Gareth Ellis-Unwin, Head of Film and Animation at ScreenSkills and producer of the Oscar-winning film, The King’s Speech, said: “The screen industry has a high demand for a lot of people with a varied range of skills and competencies – everything from the effects artists to camera operators, to people that are in more craft and design roles, such as makeup and hair, or the art department. What the ScreenSkills e-learning does is help you identify the skills and competencies that you already have, then order them in a sensible and clear way that will give you that extra advantage when you’re looking for work”.

Akira Hippolyte, TV production coordinator: “I did a ScreenSkills course as I was struggling to get into the industry. I found it very supportive and inspiring. It helped build my confidence and see what it was like in a working environment. After the course, I was able to get a runner’s job in drama”.

The Work Well e-learning series has been developed in consultation with the UK screen industry sector to equip those working in film, TV, visual effects, animation and games with the knowledge needed to identify and address unconscious bias, harassment and bullying, and mental health awareness in the workplace. They are recommended for all, regardless of job role, career stage or position. In working environments staffed by a large proportion of freelancers, often without HR departments, and where work schedules are intense, the e-courses provide a vital and unifying resource for the screen industries.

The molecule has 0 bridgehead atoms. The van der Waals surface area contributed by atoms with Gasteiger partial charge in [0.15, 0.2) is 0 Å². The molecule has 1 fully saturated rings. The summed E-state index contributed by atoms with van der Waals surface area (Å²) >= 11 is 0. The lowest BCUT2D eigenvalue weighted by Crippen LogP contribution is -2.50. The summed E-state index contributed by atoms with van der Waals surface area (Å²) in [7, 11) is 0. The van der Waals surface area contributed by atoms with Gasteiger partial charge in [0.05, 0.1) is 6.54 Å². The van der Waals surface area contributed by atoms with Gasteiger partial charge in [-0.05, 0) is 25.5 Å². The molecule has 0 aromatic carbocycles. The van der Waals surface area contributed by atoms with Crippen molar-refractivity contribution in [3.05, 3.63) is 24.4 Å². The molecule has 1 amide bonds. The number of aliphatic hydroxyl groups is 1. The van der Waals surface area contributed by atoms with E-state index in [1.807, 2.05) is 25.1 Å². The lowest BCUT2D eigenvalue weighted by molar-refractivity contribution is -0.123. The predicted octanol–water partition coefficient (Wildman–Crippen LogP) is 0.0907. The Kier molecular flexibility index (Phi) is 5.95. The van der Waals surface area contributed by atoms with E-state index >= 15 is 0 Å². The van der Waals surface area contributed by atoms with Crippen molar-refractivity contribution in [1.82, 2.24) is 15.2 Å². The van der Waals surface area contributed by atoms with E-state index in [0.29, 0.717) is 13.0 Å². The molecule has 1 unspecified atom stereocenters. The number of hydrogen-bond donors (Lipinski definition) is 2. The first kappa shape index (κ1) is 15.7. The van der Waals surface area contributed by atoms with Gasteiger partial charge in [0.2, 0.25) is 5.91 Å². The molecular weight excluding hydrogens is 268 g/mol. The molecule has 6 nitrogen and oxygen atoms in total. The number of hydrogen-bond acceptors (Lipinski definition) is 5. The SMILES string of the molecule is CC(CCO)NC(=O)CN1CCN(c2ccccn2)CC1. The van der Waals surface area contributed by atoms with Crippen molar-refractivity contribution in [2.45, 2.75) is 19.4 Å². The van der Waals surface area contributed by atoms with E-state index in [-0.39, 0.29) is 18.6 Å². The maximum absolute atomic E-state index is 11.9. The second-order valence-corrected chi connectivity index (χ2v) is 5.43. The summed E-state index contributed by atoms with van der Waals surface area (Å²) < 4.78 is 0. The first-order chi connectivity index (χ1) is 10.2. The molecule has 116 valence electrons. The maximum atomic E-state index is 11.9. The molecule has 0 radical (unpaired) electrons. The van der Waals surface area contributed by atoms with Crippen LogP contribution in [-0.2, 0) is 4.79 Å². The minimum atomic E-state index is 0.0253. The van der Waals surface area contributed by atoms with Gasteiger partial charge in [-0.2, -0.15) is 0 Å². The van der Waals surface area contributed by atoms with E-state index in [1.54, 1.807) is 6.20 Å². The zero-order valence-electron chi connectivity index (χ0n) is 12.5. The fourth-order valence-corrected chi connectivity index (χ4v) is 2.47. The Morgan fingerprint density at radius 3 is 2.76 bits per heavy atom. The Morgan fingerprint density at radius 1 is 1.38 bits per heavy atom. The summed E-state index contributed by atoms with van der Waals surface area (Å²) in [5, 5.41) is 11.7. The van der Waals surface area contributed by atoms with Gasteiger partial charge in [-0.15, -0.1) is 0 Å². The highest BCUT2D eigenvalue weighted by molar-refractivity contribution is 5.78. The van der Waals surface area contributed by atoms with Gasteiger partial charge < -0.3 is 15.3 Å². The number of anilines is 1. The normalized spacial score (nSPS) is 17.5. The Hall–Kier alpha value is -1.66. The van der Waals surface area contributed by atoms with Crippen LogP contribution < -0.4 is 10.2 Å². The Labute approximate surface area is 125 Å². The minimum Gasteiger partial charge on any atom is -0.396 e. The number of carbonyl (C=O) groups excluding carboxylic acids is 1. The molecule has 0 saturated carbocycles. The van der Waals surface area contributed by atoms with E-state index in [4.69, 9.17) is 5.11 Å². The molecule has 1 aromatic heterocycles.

Tim Weiss, Director of Vocational Skills at ScreenSkills, said: “The overall aim for these e-learning modules is to end up with a workforce and an industry that is kinder, safer, fairer, and more inclusive. That means more people will want to work in the industry in the first place, coming from a wider range of backgrounds. It means more people will want to stay working in it and not consider other careers or changing direction. And it also means, in terms of the content that we are creating, that it’s going to be better and more representative of the wide range of people that are our audience”.

Zara Janjua, multi award-winning broadcaster, said: “I am Scottish-Pakistani and throughout my career, I’ve had experience with sexism, racism, prejudice, and unconscious bias. I think it’s great now that we are in a position where we are beginning to fully understand what that looks like on a day-to-day or operational level. What I love about the Work Well course is that it’s broken down into three e-modules that are 20 to 30 minutes in length. You can do them at your convenience, which is just fantastic. Also, the assets are great. There is lots of video and animation to help explain the topics and all the information is punctuated by statistics which you can see in graph form, so it’s not oversaturated with data”.

The Getting into the Screen Industries (GITSI) and Work Well e-learning courses are free and can easily be accessed from the ScreenSkills website via a mobile phone, tablet or laptop. They don’t need to be done in one sitting, so can be fitted into a busy work or study schedule. The five GITSI modules take between 10-15 minutes each to complete; the three Work Well modules take between 20-30 minutes each to complete. Those who have finished each course get an industry-recognised ScreenSkills certificate (one for each course) to add to their CV or work portfolio, or to show to their employer.

You may also like